The coronavirus causing the 2019-2021 global pandemic is called Coronavirus SARS-CoV-2, and the disease is called COVID-19.
As of 2020, the US has authorized the use of two COVID-19 vaccines - one from Pfizer-BioNTech and the other from Moderna.
In the US, as of 2020, there have been over 18 million COVID-19 cases reported to the CDC, and over 320,000 deaths.
Symptoms of COVID-19:
- Fever or chills
- Shortness of breath or difficulty breathing
- Muscle or body aches
- New loss of taste or smell
- Sore throat
- Congestion or runny nose
- Nausea or vomiting
The risk for severe illness with COVID-19 increases with age, with older adults at highest risk.
For example, people in their 50s are at higher risk for severe illness than people in their 40s. Similarly, people in their 60s or 70s are, in general, at higher risk for severe illness than people in their 50s. The greatest risk for severe illness from COVID-19 is among those aged 85 or older.
The following medical conditions are at increase risk for severe illness from coronavirus (2020):
- Chronic kidney disease
- COPD (chronic obstructive pulmonary disease)
- Heart conditions, such as heart failure, coronary artery disease, or cardiomyopathies
- Immunocompromised state (weakened immune system) from solid organ transplant
- Sickle cell disease
- Type 2 diabetes mellitus
The virus that causes COVID-19 most commonly spreads between people who are in close contact with one another (within about 6 feet, or 2 arm lengths).
It spreads through respiratory droplets or small particles, such as those in aerosols, produced when an infected person coughs, sneezes, sings, talks, or breathes.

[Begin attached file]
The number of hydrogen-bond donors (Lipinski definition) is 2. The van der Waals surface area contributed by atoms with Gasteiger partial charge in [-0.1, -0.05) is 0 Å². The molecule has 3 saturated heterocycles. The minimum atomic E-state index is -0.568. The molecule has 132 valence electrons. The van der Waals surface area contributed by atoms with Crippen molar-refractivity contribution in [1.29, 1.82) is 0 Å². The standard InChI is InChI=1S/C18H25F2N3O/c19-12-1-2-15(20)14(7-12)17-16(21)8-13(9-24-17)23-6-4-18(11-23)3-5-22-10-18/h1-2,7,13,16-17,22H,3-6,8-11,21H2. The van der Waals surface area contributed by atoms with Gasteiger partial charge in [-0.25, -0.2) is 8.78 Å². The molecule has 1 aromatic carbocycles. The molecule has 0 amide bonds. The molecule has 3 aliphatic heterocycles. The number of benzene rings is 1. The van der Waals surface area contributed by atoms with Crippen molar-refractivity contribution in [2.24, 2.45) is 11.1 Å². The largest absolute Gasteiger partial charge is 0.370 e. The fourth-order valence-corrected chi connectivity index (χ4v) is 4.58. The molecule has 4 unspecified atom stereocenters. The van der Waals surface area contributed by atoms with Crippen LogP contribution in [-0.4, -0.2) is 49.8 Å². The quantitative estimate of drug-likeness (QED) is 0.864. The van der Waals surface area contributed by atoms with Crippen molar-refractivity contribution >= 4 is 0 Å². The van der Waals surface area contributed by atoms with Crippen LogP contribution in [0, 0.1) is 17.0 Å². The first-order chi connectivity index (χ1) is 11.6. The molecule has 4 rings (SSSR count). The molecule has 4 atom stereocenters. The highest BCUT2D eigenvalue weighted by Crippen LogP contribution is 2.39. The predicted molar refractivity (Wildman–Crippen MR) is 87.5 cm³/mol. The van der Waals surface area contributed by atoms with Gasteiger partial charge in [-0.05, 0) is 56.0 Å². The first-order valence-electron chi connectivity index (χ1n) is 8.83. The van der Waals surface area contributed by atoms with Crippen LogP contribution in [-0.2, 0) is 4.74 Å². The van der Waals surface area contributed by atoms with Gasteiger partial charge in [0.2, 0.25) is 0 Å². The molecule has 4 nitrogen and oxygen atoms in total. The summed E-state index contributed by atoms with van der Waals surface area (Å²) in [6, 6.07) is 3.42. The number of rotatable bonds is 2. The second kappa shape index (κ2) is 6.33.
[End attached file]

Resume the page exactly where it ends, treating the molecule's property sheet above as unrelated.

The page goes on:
These particles can be inhaled into the nose, mouth, airways, and lungs and cause infection. This is thought to be the main way the virus spreads.
Droplets can also land on surfaces and objects and be transferred by touch. A person may get COVID-19 by touching the surface or object that has the virus on it and then touching their own mouth, nose, or eyes. Spread from touching surfaces is not thought to be the main way the virus spreads.
It is possible that COVID-19 may spread through the droplets and airborne particles that are formed when a person who has COVID-19 coughs, sneezes, sings, talks, or breathes. There is growing evidence that droplets and airborne particles can remain suspended in the air and be breathed in by others, and travel distances beyond 6 feet (for example, during choir practice, in restaurants, or in fitness classes). In general, indoor environments without good ventilation increase this risk.
Handwashing is one of the best ways to protect yourself and your family from getting sick. Wash your hands often with soap and water for at least 20 seconds, especially after blowing your nose, coughing, or sneezing; going to the bathroom; and before eating or preparing food. If soap and water are not readily available, use an alcohol-based hand sanitizer with at least 60% alcohol.